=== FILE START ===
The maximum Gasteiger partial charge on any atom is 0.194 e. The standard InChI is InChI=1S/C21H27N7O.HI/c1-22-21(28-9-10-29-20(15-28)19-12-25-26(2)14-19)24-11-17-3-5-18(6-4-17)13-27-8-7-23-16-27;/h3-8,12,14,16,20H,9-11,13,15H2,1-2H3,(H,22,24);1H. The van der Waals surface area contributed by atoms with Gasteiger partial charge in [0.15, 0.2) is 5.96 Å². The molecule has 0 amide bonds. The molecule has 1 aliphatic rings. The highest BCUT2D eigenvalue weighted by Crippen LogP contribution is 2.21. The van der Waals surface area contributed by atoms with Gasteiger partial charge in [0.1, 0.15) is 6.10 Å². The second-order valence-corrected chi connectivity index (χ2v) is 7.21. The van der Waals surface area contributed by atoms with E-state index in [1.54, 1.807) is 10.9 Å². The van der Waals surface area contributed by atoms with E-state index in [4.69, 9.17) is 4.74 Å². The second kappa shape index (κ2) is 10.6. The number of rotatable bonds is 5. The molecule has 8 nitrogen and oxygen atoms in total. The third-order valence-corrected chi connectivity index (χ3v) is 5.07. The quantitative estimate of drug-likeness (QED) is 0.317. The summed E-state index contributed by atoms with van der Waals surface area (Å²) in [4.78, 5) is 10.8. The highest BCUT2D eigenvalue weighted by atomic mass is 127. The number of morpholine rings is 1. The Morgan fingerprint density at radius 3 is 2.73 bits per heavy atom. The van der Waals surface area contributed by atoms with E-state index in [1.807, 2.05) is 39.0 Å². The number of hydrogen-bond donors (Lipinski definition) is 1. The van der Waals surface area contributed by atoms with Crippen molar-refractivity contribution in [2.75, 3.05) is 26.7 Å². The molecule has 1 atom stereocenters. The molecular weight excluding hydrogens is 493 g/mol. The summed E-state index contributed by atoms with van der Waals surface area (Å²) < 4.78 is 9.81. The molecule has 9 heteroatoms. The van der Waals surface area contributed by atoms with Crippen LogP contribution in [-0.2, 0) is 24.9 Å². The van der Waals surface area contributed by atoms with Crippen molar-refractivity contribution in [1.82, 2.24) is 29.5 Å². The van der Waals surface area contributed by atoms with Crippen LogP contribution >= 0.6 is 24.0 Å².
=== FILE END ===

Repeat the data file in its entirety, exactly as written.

The maximum Gasteiger partial charge on any atom is 0.194 e. The standard InChI is InChI=1S/C21H27N7O.HI/c1-22-21(28-9-10-29-20(15-28)19-12-25-26(2)14-19)24-11-17-3-5-18(6-4-17)13-27-8-7-23-16-27;/h3-8,12,14,16,20H,9-11,13,15H2,1-2H3,(H,22,24);1H. The van der Waals surface area contributed by atoms with Gasteiger partial charge in [0.15, 0.2) is 5.96 Å². The molecule has 0 amide bonds. The molecule has 1 aliphatic rings. The highest BCUT2D eigenvalue weighted by Crippen LogP contribution is 2.21. The van der Waals surface area contributed by atoms with Gasteiger partial charge in [0.1, 0.15) is 6.10 Å². The second-order valence-corrected chi connectivity index (χ2v) is 7.21. The van der Waals surface area contributed by atoms with E-state index in [1.54, 1.807) is 10.9 Å². The van der Waals surface area contributed by atoms with E-state index in [4.69, 9.17) is 4.74 Å². The second kappa shape index (κ2) is 10.6. The number of rotatable bonds is 5. The molecule has 8 nitrogen and oxygen atoms in total. The third-order valence-corrected chi connectivity index (χ3v) is 5.07. The quantitative estimate of drug-likeness (QED) is 0.317. The summed E-state index contributed by atoms with van der Waals surface area (Å²) in [4.78, 5) is 10.8. The highest BCUT2D eigenvalue weighted by atomic mass is 127. The number of morpholine rings is 1. The Morgan fingerprint density at radius 3 is 2.73 bits per heavy atom. The van der Waals surface area contributed by atoms with E-state index in [1.807, 2.05) is 39.0 Å². The number of hydrogen-bond donors (Lipinski definition) is 1. The van der Waals surface area contributed by atoms with Crippen molar-refractivity contribution in [2.75, 3.05) is 26.7 Å². The molecule has 1 atom stereocenters. The molecular weight excluding hydrogens is 493 g/mol. The summed E-state index contributed by atoms with van der Waals surface area (Å²) < 4.78 is 9.81. The molecule has 9 heteroatoms. The van der Waals surface area contributed by atoms with Crippen LogP contribution in [-0.2, 0) is 24.9 Å². The van der Waals surface area contributed by atoms with Crippen molar-refractivity contribution in [1.82, 2.24) is 29.5 Å². The van der Waals surface area contributed by atoms with Crippen LogP contribution >= 0.6 is 24.0 Å².